reviewed by Steve Sailer
UPI, March 21, 2002
Steven Spielberg's 1982 film "E.T. the Extra-Terrestrial" held the all-time domestic box office record until the director smashed it himself in 1993 with "Jurassic Park." On Friday, "E.T." heads back into the theatres in a slightly spiffed-up 20th Anniversary edition.
Reactions to "E.T." generally fell into three categories: Most folks adored it. Yet, a surprising number of people who saw it as terrified preschoolers report today things like, "I defy you to find someone born in 1977-1980 who loves it. We were all scarred for life." Finally, those who saw it first as young men were often annoyed by Spielberg's emotional manipulativeness.
Despite its stupendous earnings, "E.T." never generated a cult following like "Star Wars" or "Lord of the Rings." It's a science-fiction movie, but not one for obsessive nerds. Rather, it's for fourth-graders, their moms, and other people who have a life.
It never particularly appealed to intense movie fans. For instance, in the poll asking registered users of the Internet Movie Database (IMDB.com) to name their favorite films, "E.T." comes in way back at #202. In contrast, "Lord of the Rings" is currently at #2, trailing only "The Godfather."
I first saw "E.T." at age 23. I guess I must be a nerd, because I didn't particularly like it then, or now.
It lacks star power. Blessed with those famous Barrymore genes, Drew Barrymore steals all her scenes. Yet, when a seven-year-old blows everyone else off the screen, it reflects poorly on Spielberg's other casting choices.
Spielberg shot most of the movie as if it were a Charlie Brown TV Special, with the camera held at a kid's eye-level. This intentionally dehumanized the adult male authority figures in the movie by showing only their lower bodies, not their faces. This irritated me in 1982 because I was planning on becoming an adult male authority figure myself. Granted, in the twenty years since, I've made remarkably little progress toward that goal (just ask my kids), but "E.T.'s" demonization of men doing dangerous jobs still gets on my nerves.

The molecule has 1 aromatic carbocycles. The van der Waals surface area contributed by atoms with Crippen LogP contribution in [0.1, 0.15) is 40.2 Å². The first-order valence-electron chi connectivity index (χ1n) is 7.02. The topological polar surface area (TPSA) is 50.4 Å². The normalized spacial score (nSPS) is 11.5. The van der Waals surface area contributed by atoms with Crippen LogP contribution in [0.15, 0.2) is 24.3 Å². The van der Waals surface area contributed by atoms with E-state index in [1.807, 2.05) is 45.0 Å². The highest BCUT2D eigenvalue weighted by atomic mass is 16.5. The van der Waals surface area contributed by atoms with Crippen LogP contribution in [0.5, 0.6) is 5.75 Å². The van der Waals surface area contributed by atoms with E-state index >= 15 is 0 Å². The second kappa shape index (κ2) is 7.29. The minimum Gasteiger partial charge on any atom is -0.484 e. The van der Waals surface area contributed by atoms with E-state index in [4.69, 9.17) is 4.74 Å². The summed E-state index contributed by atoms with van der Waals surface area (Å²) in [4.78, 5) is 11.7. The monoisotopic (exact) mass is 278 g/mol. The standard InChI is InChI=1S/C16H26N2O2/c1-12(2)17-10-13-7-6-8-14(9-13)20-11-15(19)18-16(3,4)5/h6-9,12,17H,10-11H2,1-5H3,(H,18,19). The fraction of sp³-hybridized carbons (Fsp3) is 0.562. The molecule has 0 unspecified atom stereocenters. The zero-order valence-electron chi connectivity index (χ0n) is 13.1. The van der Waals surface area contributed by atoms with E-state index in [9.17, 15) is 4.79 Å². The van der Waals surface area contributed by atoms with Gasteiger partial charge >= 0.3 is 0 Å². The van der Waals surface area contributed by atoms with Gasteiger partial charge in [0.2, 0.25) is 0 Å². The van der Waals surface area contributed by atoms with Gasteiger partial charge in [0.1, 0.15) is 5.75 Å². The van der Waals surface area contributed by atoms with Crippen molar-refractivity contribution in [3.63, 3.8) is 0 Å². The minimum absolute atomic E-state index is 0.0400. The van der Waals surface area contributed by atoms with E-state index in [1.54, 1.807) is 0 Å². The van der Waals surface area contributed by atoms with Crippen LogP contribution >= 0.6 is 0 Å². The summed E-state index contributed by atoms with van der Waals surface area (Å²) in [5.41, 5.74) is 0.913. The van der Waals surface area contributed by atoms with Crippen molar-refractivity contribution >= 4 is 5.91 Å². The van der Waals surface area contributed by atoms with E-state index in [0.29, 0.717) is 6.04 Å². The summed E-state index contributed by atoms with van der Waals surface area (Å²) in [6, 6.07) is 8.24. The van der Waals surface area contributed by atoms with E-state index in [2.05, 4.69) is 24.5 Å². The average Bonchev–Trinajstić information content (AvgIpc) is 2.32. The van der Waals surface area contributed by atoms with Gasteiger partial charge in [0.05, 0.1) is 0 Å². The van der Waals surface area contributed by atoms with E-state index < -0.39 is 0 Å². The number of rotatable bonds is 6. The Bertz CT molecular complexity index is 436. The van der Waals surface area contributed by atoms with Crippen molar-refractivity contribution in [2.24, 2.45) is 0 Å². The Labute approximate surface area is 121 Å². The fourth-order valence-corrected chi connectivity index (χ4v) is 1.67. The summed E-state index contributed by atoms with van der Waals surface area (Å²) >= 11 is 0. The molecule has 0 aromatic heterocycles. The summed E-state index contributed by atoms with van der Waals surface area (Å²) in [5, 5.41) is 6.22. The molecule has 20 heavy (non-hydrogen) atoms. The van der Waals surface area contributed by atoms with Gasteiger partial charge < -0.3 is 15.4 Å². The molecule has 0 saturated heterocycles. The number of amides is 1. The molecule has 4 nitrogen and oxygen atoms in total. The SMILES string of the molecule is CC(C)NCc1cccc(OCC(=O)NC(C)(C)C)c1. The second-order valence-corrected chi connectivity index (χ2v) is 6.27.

There's something creepy about how Spielberg sides with the aliens against the sensible precautions taken by the government men. The film's misanthropy recalls Gulliver's disturbing last journey, when Swift's character learns to idolize a master race of horses who rule over feckless humans. Maybe it's intolerant, but I can't help feeling: "My species, right or wrong!"
The arrival of an extra-terrestrial starship would precipitate the gravest crisis of our existence. We are a rather fragile species that adapts poorly to the sudden arrival of outsiders. For example, Columbus' discovery of America led to a catastrophic decline in the New World Indian population of somewhere between 60% and 95%, mostly due to the unintentional introduction of Old World diseases. No matter how benignly intended we assume the extra-terrestrials to be, how could we know they weren't bearing dangerous new germs or new drugs?
The European conquerors, such as Cortez, typically received crucial help from disaffected Indian tribes. Likewise, if aliens ever did land, Spielberg would no doubt be there to welcome them in order to show the rest of us how non-xenophobic he is. Hopefully, this wouldn't turn out like the welcoming scene in Tim Burton's hilarious "Mars Attacks," in which Earth's Spielbergian elites imperil us all by assuming the best about the inhumanly hostile Martians.
Of course, these are geeky, literal-minded complaints about a fable that's both funny and moving. While Spielberg may not possess the most refined tastes or the most vaulting artistic ambitions, he may well be the most gifted director ever.
So, if you like "E.T.," is the theatrical version a must-see?
Spielberg's changes are, while minor, an overall improvement. In contrast, in his "Special Edition" reworking of "Close Encounters," the director unaccountably deleted the famous scene where a Devil's Tower-obsessed Richard Dreyfuss builds a mountain of mud in his living room.
Here, Spielberg adds five minutes of footage and fixes minor glitches that few moviegoers would even notice. Controversially, he digitally changed some guns into walkie-talkies. Personally, I would have deleted instead the three or four pointless vulgarities in this family film, but, hey, it's Mr. Spielberg's movie, not mine.
It's not a film that you can only enjoy on the big screen. Spielberg originally spent merely $10.5 million, and it shows. Most of the night time and interior scenes are either backlit or under-exposed. And the daytime scenes are wrapped in the kind of smog blanket seldom seen in the San Fernando Valley anymore.
On the other hand, it can be hard to find a VHS copy for home viewing. Spielberg stopped manufacturing them to pump up the theatrical release. And no DVD exists yet.
Rated PG, although compared to the similarly rated "Harry Potter, "E.T." is scarier and features worse language.